New Frontiers

Tech Family at NASA

Nicholas McHugh, ’10, helps astronauts suit up at NASA

A Louisiana Tech Class of 2010 biomedical engineering major from Whitehouse, Texas, Nicholas McHugh today trains astronauts for NASA’s human spaceflight programs. It’s part of his role in what NASA calls its “Flight Operations Directorate” in Extra-Vehicular Activity, or EVA.

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Working on the Saturn V, George Levert got his shot

The summer before the Apollo 11 launch, Tech graduate George Levert was one of two dozen engineering students from across the country working on the Apollo Program, specifically the design and manufacturing of the Saturn V Moon Rocket.

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Laser-like focus lands Tech grad in NASA’s flight director chair

Problems with his vision as a boy allowed Paul Konyha III, a 1996 Louisiana Tech graduate in mechanical engineering, to see that his wish of one day becoming an astronaut was not an option. But he didn’t allow that to take his eyes off his goal to “stay in the space game.”

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At NASA One Drive, Allen Lee was ‘right in the middle of it’

When Allen Lee graduated from Louisiana Tech with his degree in mechanical engineering in 1957, the Russians’ launch of Sputnik was still months away. Working for America’s space program was as far from his mind as the moon is from Ruston.

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Female engineering quintet gets taste of space at RockOn workshop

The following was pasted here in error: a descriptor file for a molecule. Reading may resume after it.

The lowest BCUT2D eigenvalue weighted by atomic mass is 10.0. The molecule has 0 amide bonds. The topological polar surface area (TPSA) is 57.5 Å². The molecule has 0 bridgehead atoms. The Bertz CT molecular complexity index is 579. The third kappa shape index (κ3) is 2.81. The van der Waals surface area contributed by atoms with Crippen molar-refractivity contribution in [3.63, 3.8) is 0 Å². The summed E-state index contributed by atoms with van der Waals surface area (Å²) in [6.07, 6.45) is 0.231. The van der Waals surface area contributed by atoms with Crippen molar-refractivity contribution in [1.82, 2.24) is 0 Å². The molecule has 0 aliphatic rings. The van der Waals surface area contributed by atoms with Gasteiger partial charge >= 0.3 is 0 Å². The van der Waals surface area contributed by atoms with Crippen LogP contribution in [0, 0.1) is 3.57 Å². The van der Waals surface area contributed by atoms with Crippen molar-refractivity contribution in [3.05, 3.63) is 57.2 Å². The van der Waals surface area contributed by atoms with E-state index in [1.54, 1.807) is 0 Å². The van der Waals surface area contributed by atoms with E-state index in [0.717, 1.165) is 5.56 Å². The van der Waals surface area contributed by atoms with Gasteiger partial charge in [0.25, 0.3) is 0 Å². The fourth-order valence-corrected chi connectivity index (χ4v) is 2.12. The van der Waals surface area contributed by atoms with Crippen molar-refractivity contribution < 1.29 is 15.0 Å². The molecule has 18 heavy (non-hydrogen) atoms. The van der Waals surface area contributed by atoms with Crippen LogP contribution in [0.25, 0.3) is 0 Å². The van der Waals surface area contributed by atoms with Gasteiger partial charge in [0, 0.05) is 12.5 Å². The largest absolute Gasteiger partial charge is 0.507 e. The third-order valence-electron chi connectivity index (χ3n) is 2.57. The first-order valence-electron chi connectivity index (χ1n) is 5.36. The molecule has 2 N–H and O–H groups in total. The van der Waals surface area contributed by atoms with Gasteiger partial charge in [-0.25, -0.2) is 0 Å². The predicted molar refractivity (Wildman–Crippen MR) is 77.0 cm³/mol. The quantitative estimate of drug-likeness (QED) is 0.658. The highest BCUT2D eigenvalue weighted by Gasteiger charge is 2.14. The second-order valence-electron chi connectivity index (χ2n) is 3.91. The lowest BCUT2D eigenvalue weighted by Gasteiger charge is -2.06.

Four Louisiana Tech students from the College of Engineering and Science got a taste of space this summer after being selected to participate in RockOn 2019, a NASA-supported workshop that gave the Tech team an opportunity to learn more about rocketry and to put into practice their engineering problem-solving skills.

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Dancing with the stars: Engineering grad takes Tech experience to NASA

Until late in her senior year at Caddo Parish Magnet High in Shreveport, Elizabeth Mitchell Taylor was focused on becoming a professional dancer.

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The New Frontiers in Biomedical Research will present a lecture from Dr. Serena M. Auñón-Chancellor on Sept. 24. Join us for these events and more:

  • Public Lecture
  • Student Events
  • Live-streamed Discussions

Tickets are free but will be required for the public lecture.

Click Below to Get Your FREE Tickets Today!

Dr. Serena M. Auñón-Chancellor began working with NASA as a Flight Surgeon in 2006.  

During her NASA career, Dr. Auñón-Chancellor spent more than nine months in Russia supporting medical operations for International Space Station crew members in Star City. She also served as Deputy Crew Surgeon for STS-127 and is board certified in both Internal and Aerospace Medicine. 

She was selected in July 2009 as one of 14 members of the 20th NASA astronaut class. She graduated in November 2011 from Astronaut Candidate Training, which included scientific and technical briefings, intensive instruction in space station systems, spacewalks, robotics, physiological training, T-38 flight training and water and wilderness survival training.  She spent two months in Antarctica from 2010 to 2011 searching for meteorites as part of the ANSMET expedition. She subsequently served as an Aquanaut aboard the Aquarius underwater laboratory during the NEEMO 20 undersea exploration mission. Currently, Auñón-Chancellor spends most of her time handling medical issues for both the International Space Station Operations branch and Commercial Crew Branch. She is also certified as an International Space Station CAPCOM and served as the lead Capcom for the SpaceX-4 and SpaceX-8 cargo resupply missions.

The crew for Expedition 56/57 (June 6 through Dec. 19, 2018) launched from the Baikonur Cosmodrome aboard the Soyuz spacecraft. Auñón-Chancellor, who served as Flight Engineer, was joined by EAS Astronaut Alexander Gerst, as well as Russian Cosmonaut Sergey Prokopyev. The Expedition 57 crew contributed to hundreds of experiments in biology, biotechnology, physical science and Earth science aboard the International Space Station. Investigations were led into new cancer treatment methods and algae growth in space.